The next time we met we viewed and discussed the wire sculptures of Alexander Calder, inventor of the mobile. That's right! They're not just for hanging over baby cribs, they were first created as pieces of art! Calder was a Pennsylvania artist who began creating things as a young child. His parents were artists that supported his creativity. We looked at his wire portraits and compared them to photographs of the people they represented. How did he make the eyes? How were the eyes and nose connected? What loops were used to make the nose? Were all of the mouths the same? No, so how were they different? We were looking for ideas that we could apply to our own work. With several examples to reference, we got started. The pencil tents were put away. Students were able to draw continuous line drawings of themselves with a mirror and projected examples aid them. No one approached it exactly the same way. Different eyes, mouths, noses, hair. 

When the drawings were complete, students needed to learn wire and tool safety! I buy spools of fencing wire from Tractor Supply for wire projects. It's easy to store, easy to bend, and one spool can meet my needs for the year! Several students knew exactly what it was when I demoed because they have farming experience. I loved that it showed them that they could do something new with something familiar. Art is pretty awesome like that. 

Students learned how to cut it from the spool without letting it all unwind into a mess. They learned various ways to manipulate the wire with needle-nosed pliers, how to take care of end bits of wire that poked out, how to anchor your wire so your face didn't move, how to attach a new piece so they could keep sculpting. 

Students that finished helped those who struggled with cutting the wire. Everyone was responsible with the tools. Everyone cleaned up well.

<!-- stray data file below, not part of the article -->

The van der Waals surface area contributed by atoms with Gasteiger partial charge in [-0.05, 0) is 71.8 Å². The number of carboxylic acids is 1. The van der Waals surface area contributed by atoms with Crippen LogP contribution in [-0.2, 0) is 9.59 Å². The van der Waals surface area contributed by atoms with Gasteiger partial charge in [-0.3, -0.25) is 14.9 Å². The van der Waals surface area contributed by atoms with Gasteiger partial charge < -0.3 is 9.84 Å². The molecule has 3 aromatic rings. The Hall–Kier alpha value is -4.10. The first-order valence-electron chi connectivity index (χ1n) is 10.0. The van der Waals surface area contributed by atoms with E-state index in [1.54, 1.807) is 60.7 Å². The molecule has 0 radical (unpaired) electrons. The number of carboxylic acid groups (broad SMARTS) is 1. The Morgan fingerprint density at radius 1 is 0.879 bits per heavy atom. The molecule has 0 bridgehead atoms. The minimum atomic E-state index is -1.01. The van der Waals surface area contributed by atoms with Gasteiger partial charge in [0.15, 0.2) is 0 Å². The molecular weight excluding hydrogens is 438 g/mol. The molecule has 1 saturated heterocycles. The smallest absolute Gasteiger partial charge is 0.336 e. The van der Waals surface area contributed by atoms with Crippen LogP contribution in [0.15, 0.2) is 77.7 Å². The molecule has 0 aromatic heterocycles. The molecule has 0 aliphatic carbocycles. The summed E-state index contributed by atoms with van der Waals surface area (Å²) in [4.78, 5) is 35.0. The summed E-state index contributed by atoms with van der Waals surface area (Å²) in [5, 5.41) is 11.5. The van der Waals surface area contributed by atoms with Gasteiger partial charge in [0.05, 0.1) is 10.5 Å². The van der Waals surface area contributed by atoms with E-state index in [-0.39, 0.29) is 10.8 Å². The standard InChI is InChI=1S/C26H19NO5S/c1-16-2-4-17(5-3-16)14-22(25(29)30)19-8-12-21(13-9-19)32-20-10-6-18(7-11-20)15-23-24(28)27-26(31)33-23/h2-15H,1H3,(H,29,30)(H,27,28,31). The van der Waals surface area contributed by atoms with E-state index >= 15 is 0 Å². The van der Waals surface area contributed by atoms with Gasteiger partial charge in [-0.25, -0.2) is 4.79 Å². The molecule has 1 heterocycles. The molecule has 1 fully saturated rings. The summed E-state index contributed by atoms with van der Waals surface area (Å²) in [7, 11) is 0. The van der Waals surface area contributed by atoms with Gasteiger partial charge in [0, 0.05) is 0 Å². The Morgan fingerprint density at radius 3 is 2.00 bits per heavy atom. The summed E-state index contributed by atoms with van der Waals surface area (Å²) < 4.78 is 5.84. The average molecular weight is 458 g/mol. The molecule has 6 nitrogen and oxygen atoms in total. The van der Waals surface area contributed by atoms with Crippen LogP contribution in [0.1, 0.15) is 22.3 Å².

Sometimes in art your original idea doesn't work out as planned. Most students experienced this while working on their wire portraits. The eyes they bent might be different than the eyes they drew, the mouth was totally different because they ran out of wire, they discovered a better way to make eyebrows than their reference sketch idea, a friend suggested tweaking the hair and they liked that idea better. It happens. I change my mind in the middle of my work often. We were problem solving in the thick of it and they did a great job! Creative Problem solving is a big part of making things. It's a constant in the art room.

When students were finished with their portraits I gave them a paper to critique and grade themselves with. I wanted to see how they thought they did and I wanted them to justify their thoughts. It helps me understand their thoughts, and it helps them to really pause and think about their work.

Some were surprisingly much harder on themselves than I expected. I visited each table while they worked to add my comments to their paper. Giving positive feedback is important. It feels good to know someone sees good in your work. Everybody needs that from time to time. 

And when students were finished with their critiques, I collected the wire portraits! 

I took advantage of an early dismissal day to hang them in the hall with a glittery new sign and can't wait for students to see them tomorrow! They look SO GOOD!!!

Teachers passing through that saw me hanging them commented on what a great job the students did. They paused to critique a few. They asked questions about the project. The kids should be so PROUD of how well they did, because I most certainly am!